"Listen," he said hoarsely. "I want to kiss you so much that I daren't even get to my feet. Do you understand what that means? Think of it, just for a moment, and then realise that I am not going to kiss you. And I have kissed many women in my time, too, and shall kiss more, no doubt."

"But it's not because of that——?"

"That I'm holding back? No. Neither is it because I funk the torture of kissing you once and letting you go. It's because I'm afraid—for you."

"For me?"

"Listen. You have unfolded your beliefs to me and, though I don't hold them—don't attempt to live up to your lights—the realisation of them has given me a reverence for you that you don't dream of. I have put you in a shrine and knelt to you; every time you have sat in that chair and talked with me, I have worshipped you."

"It would not alter—all that," the girl said faintly, "if you kissed me."

"I don't believe that; neither do you—no, you don't! In your heart of hearts you admit that a woman like you is not kissed for the first and last time by a man like me. Suppose I kissed you now? I should awaken something in you as yet half asleep. You're young and pulsing with life, and there are—thank Heaven!—few layers of that damnable young-girl shyness over you. The world would call you primitive, I suppose."

"But I don't——"

"Oh, Lord, you must see it's all or nothing! You surely understand that after I had left you you would not go against your morality, perhaps, but you would adjust it, in spite of yourself, to meet your desires! I cannot—safely—kiss you."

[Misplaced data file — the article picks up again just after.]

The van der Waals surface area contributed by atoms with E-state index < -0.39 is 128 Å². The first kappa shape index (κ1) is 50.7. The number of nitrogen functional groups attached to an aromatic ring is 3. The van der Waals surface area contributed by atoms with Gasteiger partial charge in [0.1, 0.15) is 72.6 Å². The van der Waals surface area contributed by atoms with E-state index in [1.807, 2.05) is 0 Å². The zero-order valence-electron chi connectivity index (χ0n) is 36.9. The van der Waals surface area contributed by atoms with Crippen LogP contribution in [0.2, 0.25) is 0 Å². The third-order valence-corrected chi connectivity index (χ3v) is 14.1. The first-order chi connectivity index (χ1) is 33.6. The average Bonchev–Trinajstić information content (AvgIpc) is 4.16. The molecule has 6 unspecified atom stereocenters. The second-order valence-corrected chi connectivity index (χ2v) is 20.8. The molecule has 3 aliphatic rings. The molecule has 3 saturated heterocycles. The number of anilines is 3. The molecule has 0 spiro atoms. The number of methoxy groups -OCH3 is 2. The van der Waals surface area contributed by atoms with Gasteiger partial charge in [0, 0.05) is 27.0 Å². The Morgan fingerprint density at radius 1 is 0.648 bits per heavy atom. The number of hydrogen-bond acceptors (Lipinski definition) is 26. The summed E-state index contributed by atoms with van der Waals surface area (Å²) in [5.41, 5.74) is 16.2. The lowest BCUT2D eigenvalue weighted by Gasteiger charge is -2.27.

"But you are going away for good!"

"For good! Child, do you think my going will be your safeguard? If you wanted me so much that you came to think it was right and good to want me, wouldn't you find me, send for me, call for me? And I should come. God! I can see the look in your eyes now, when the want had been satisfied, and you could not drug your creed any more."

Her breath came in a long sigh. Then she tried to speak; tried again.

"It is so, isn't it?" he asked.

She nodded. Speech was too difficult. With the movement a strand of the corn-gold hair came tumbling down the side of her face.

"Then, that being the case," said the man, with infinite gentleness, his eyes on the little, tumbling lock, "I shall not attempt so much as to touch your hand before you leave the room."

At the door she turned.

"Tell me once again," she said. "You want to kiss me?"

He gripped the arms of his chair; from where she stood, she could see the veins standing out on his hands.

"I want to kiss you," he said fiercely. "I want to kiss you. If there were any way of cutting off to-morrow—all the to-morrows—with the danger they hold for us—I would kiss you. I would kiss you, and kiss you, and kiss you!"


Where her feet took her during the thousand, thousand years that was his going she could never afterwards say; but she found herself at last at the top of the great building, at an open window, leaning out, with the rain beating into her eyes.